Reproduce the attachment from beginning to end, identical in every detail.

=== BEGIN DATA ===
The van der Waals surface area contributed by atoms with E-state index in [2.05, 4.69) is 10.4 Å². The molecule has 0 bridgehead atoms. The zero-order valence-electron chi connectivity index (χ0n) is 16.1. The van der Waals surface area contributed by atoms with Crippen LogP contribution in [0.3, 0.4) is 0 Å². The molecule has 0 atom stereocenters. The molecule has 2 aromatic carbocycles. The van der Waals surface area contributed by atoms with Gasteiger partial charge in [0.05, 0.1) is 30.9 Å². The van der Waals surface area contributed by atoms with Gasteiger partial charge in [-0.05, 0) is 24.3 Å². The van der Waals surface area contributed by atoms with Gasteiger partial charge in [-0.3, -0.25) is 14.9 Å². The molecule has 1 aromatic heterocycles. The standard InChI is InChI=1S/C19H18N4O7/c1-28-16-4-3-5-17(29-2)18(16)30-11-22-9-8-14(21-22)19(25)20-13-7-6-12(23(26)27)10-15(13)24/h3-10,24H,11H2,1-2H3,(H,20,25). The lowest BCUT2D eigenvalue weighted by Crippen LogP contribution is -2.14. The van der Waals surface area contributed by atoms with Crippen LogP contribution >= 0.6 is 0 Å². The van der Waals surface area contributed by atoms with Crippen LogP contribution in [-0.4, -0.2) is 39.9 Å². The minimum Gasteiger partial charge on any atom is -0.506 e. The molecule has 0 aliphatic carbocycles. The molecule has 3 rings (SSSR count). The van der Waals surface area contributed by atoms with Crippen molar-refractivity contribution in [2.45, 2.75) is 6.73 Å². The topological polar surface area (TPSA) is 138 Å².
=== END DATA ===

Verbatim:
The van der Waals surface area contributed by atoms with E-state index in [2.05, 4.69) is 10.4 Å². The molecule has 0 bridgehead atoms. The zero-order valence-electron chi connectivity index (χ0n) is 16.1. The van der Waals surface area contributed by atoms with Crippen LogP contribution in [0.3, 0.4) is 0 Å². The molecule has 0 atom stereocenters. The molecule has 2 aromatic carbocycles. The van der Waals surface area contributed by atoms with Gasteiger partial charge in [0.05, 0.1) is 30.9 Å². The van der Waals surface area contributed by atoms with Gasteiger partial charge in [-0.05, 0) is 24.3 Å². The van der Waals surface area contributed by atoms with Gasteiger partial charge in [-0.3, -0.25) is 14.9 Å². The molecule has 1 aromatic heterocycles. The standard InChI is InChI=1S/C19H18N4O7/c1-28-16-4-3-5-17(29-2)18(16)30-11-22-9-8-14(21-22)19(25)20-13-7-6-12(23(26)27)10-15(13)24/h3-10,24H,11H2,1-2H3,(H,20,25). The lowest BCUT2D eigenvalue weighted by Crippen LogP contribution is -2.14. The van der Waals surface area contributed by atoms with Crippen LogP contribution >= 0.6 is 0 Å². The van der Waals surface area contributed by atoms with Crippen LogP contribution in [-0.4, -0.2) is 39.9 Å². The minimum Gasteiger partial charge on any atom is -0.506 e. The molecule has 0 aliphatic carbocycles. The molecule has 3 rings (SSSR count). The van der Waals surface area contributed by atoms with Crippen molar-refractivity contribution in [2.45, 2.75) is 6.73 Å². The topological polar surface area (TPSA) is 138 Å².